Facebook Appears to Be Finally Moving Away From Its All-in-One Mobile App Strategy
Since launching its first native iPhone app in 2008, Facebook has taken an all-in-one approach to building mobile apps with most major features of the site accessible in a single application.
But it looks like that may be about to change with leaked photos of a forthcoming photo-sharing app obtained by TechCrunch, which would push the social network into a competitive, but nascent field of apps like Instagram, PicPlz, Path and Color.
Designing apps around a feature or single behavior represents a sea change in thinking for the company. It’s a recognition that making users do two clicks into the app to access messages, chat or photos introduces too much friction and that apps built around a pared-down set of actions done in 30 seconds or less perform the best. This contrasts with what the company has done in the last few years in trying to put as much of the website’s functionality into its mobile apps as possible.
Building standalone, feature-centered apps isn’t unanticipated. When Facebook acquired group messaging app Beluga earlier this year, it raised speculation that the company might also build a standalone messaging or chat app.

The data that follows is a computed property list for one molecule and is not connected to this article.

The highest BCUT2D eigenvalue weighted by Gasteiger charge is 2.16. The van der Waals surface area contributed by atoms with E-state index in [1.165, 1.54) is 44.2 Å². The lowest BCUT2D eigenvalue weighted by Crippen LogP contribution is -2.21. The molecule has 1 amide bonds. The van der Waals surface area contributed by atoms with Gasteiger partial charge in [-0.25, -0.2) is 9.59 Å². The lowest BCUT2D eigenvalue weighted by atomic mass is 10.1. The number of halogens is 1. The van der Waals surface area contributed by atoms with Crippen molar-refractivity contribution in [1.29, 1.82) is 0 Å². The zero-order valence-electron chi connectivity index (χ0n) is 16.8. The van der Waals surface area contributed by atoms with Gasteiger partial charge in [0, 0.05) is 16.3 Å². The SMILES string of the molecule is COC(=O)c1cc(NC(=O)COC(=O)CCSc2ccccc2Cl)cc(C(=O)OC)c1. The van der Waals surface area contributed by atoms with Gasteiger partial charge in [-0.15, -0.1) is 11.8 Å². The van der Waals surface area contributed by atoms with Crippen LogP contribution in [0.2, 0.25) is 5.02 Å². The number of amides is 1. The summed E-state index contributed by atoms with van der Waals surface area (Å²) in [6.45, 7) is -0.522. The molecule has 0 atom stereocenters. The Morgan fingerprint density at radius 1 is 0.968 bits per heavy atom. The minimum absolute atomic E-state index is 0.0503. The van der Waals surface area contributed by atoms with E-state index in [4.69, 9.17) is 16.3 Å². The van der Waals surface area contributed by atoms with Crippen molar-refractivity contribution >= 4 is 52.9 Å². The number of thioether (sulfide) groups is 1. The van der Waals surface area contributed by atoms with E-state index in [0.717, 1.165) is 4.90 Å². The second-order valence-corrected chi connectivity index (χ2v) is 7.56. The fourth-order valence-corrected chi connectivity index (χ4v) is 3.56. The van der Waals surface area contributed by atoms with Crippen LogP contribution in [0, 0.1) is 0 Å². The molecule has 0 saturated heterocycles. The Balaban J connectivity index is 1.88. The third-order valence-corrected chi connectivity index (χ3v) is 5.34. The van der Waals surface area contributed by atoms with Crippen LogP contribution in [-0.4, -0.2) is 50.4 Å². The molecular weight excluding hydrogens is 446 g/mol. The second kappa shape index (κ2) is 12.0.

Upstarts have also captured sharing behavior that Facebook might think it should rightfully own. By honing the action of sharing a photo down to as little as snapping an image, choosing a filter then posting, Instagram has quickly amassed close to 100 million photos and 5 million users since its launch nine months ago.
We wouldn’t be surprised if this photo-sharing app is the first in a few experiments in this new direction. Lastly, this shows how Facebook has continued to be a fast-follower on concepts with traction like location-sharing and group deals.